The best decision I made was purchasing my first Tula. It is a baby-wearing “backpack” if you will. The Tula allowed me to put baby on my back and still move around freely. My baby is now two years old and he goes with me on pretty much every photo shoot I have. Thus far, the reaction has been very pleasant.

Now I get statements like:
“You are one tough momma.”

I’m not the only mom out there that thanks baby-wearing for being able to accomplish so much. Nikita Razo, another photography business owner now living in Georgia, said, “I baby-wear grocery shopping, to events, to photography sessions, to travel and at amusement parks. I wore him eight days straight while we were in Disney World!”

For Angie Llamas, a local mother of three girls and business owner herself, has been baby-wearing since the beginning.

“Baby-wearing is an essential part of my life. We have three girls (seven, three and five months) and I've been wearing since our first. I used a Bjorn back then. With our second, I mostly used a Moby stretchy wrap, but it wasn't until my third baby that I really grew to love it.”

Razo also brought up a great point about baby-wearing since she still breastfeeds. “I nurse all the time in my Tula when we are out and no one ever knows!” she laughed. “Wearing to photography sessions has been a lifesaver because he does still nurse and doesn’t like to stay with very many people. I can wear him on my front so he can eat or I can move him to my back where he can help make my clients smile.”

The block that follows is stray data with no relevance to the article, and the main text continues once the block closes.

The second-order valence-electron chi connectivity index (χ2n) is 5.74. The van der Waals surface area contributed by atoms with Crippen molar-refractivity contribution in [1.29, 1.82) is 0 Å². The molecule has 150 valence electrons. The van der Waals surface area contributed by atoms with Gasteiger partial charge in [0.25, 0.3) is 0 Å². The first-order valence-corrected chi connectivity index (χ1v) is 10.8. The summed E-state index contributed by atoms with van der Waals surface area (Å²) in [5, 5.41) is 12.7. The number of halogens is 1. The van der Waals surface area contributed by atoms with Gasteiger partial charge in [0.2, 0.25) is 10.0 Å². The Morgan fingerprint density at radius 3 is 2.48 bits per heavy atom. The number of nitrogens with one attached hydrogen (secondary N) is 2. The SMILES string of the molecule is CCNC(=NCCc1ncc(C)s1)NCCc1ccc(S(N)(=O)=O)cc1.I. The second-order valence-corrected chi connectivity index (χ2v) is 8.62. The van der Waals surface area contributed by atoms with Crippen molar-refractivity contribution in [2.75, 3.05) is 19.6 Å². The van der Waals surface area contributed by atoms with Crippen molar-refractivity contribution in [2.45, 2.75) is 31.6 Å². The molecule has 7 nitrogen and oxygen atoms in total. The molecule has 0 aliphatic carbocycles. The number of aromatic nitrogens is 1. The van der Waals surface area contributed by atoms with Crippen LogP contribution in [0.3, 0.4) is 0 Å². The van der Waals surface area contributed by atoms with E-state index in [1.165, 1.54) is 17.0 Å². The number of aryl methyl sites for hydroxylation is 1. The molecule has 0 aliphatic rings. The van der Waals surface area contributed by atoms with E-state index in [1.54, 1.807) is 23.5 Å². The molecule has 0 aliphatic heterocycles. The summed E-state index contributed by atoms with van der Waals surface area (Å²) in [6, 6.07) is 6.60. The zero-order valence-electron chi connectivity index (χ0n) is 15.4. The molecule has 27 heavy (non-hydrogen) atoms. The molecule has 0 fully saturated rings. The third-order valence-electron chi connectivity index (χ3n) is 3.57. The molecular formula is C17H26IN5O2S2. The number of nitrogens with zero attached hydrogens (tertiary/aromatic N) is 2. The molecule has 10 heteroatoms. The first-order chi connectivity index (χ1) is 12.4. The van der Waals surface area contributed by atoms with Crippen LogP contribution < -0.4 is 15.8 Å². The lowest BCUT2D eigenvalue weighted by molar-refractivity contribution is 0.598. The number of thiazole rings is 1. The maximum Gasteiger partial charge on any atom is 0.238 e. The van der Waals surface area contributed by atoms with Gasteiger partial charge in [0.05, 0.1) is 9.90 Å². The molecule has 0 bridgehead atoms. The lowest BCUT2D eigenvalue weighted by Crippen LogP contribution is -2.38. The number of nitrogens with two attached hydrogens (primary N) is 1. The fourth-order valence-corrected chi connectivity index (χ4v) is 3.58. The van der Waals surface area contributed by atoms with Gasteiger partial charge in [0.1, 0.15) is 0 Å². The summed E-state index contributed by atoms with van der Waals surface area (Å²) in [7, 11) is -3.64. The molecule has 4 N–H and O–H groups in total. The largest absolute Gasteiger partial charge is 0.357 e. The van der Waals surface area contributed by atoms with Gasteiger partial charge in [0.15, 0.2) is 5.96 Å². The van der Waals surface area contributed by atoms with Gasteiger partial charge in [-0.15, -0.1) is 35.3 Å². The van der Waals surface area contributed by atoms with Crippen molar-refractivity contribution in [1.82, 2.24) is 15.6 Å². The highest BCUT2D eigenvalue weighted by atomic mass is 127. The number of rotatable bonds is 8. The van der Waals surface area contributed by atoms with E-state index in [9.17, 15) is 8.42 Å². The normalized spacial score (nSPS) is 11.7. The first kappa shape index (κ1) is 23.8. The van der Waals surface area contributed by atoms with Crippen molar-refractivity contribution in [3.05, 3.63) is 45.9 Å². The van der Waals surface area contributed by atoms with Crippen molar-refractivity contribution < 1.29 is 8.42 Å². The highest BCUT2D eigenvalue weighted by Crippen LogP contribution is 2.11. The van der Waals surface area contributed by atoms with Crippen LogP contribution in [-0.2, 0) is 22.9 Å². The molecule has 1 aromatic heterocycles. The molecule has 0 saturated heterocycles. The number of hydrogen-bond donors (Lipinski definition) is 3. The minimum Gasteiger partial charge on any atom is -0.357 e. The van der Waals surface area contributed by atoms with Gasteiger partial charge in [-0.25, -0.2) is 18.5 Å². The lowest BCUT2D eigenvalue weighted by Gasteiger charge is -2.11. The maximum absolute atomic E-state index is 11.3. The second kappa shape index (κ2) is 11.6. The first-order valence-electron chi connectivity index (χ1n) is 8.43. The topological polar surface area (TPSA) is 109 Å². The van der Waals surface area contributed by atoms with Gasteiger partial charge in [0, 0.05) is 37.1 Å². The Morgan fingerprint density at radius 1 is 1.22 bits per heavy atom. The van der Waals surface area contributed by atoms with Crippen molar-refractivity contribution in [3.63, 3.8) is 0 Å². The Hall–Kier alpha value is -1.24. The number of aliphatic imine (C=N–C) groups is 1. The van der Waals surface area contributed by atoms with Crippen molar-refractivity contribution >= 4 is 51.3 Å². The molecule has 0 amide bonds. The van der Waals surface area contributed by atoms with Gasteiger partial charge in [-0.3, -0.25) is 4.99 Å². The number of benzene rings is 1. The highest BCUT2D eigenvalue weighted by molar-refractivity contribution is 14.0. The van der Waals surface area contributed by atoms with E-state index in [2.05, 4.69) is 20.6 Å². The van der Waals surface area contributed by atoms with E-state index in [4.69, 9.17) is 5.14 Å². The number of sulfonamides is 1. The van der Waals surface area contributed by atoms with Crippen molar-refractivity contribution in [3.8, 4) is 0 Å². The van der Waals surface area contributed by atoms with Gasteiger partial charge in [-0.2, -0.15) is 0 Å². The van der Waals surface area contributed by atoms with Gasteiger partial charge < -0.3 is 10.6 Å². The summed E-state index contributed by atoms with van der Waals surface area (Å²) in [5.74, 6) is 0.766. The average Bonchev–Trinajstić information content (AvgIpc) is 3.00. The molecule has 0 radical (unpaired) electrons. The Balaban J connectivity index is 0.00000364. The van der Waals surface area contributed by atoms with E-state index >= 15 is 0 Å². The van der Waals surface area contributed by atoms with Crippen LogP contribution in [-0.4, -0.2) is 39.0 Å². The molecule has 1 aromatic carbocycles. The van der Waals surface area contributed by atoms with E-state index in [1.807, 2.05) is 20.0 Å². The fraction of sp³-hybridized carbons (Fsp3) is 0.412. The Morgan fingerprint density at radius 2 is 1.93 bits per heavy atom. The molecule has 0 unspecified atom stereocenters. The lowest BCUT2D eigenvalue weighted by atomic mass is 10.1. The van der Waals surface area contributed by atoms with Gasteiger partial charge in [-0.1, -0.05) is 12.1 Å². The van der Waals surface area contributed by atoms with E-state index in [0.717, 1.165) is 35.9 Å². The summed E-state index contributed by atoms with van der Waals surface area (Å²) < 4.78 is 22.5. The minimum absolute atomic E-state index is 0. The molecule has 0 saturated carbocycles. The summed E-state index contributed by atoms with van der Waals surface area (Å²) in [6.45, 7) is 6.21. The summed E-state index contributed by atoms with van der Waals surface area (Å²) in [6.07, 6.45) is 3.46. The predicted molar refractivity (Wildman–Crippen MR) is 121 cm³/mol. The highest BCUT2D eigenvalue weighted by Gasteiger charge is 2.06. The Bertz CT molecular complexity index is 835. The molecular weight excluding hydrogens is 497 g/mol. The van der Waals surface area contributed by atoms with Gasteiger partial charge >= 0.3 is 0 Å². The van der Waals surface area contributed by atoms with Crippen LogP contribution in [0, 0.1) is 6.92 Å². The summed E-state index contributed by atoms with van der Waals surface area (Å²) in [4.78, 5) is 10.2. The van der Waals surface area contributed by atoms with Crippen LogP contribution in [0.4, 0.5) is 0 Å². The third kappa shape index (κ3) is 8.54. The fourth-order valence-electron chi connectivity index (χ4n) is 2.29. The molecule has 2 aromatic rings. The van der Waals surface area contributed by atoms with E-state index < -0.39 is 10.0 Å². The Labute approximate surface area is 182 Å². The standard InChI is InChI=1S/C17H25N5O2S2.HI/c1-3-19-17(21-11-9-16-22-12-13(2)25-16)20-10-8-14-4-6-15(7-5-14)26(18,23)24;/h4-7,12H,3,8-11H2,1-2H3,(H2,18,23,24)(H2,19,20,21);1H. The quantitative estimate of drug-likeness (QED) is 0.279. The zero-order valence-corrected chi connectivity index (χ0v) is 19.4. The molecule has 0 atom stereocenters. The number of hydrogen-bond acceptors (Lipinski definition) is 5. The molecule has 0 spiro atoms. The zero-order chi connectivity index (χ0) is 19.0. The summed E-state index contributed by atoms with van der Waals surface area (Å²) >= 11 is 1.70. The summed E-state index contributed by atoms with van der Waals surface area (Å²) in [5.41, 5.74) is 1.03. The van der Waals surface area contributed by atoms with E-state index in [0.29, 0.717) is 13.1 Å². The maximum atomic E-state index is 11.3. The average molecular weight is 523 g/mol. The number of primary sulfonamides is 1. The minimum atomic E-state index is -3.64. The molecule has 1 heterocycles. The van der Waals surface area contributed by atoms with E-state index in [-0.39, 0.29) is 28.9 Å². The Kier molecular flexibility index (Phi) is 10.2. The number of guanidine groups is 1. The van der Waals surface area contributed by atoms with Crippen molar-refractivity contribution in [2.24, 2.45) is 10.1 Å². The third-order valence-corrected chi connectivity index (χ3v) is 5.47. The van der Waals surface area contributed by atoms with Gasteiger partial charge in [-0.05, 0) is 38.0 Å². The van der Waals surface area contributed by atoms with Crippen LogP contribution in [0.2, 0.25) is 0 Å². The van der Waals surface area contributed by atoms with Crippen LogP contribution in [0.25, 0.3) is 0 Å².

One question that comes to mind for momma’s who want to work but have children who are too big to carry, what do they do? It’s tricky, isn’t it? I’m not too ashamed to say that I have brought my eight-year-old along for sessions and had him play his Nintendo DS while I photographed. It’s not the ideal way I would want to parent or run my business, but sometimes things happen.

For example, I had to bring both my boys to a military homecoming because of babysitter and time issues. I first warned my client, who was completely okay with the situation and such a doll. They are used to waiting at military homecomings. My eldest sat in a corner, did his homework and I even let him play my phone… something I don’t normally let him do.

Bringing your children along to work places is not for everyone. I don’t bring my littles to hospitals or events in which they need to be quiet or super respectful. I do draw a line somewhere and usually drop off at a daycare or sitter. I absolutely love PlayDate, a local by-the-hour daycare. The boys enjoy their time with the ladies there and usually never want to be picked up before their four hour cut off time. I also know work-at-home mothers who hire a nanny to watch their children while they get a few hours of work done. Basically, if you want something bad enough, you’ll figure out a way. That’s what moms do… they make it work.

In my opinion, mothers are the strongest people out there. But of course, I’m a bit biased.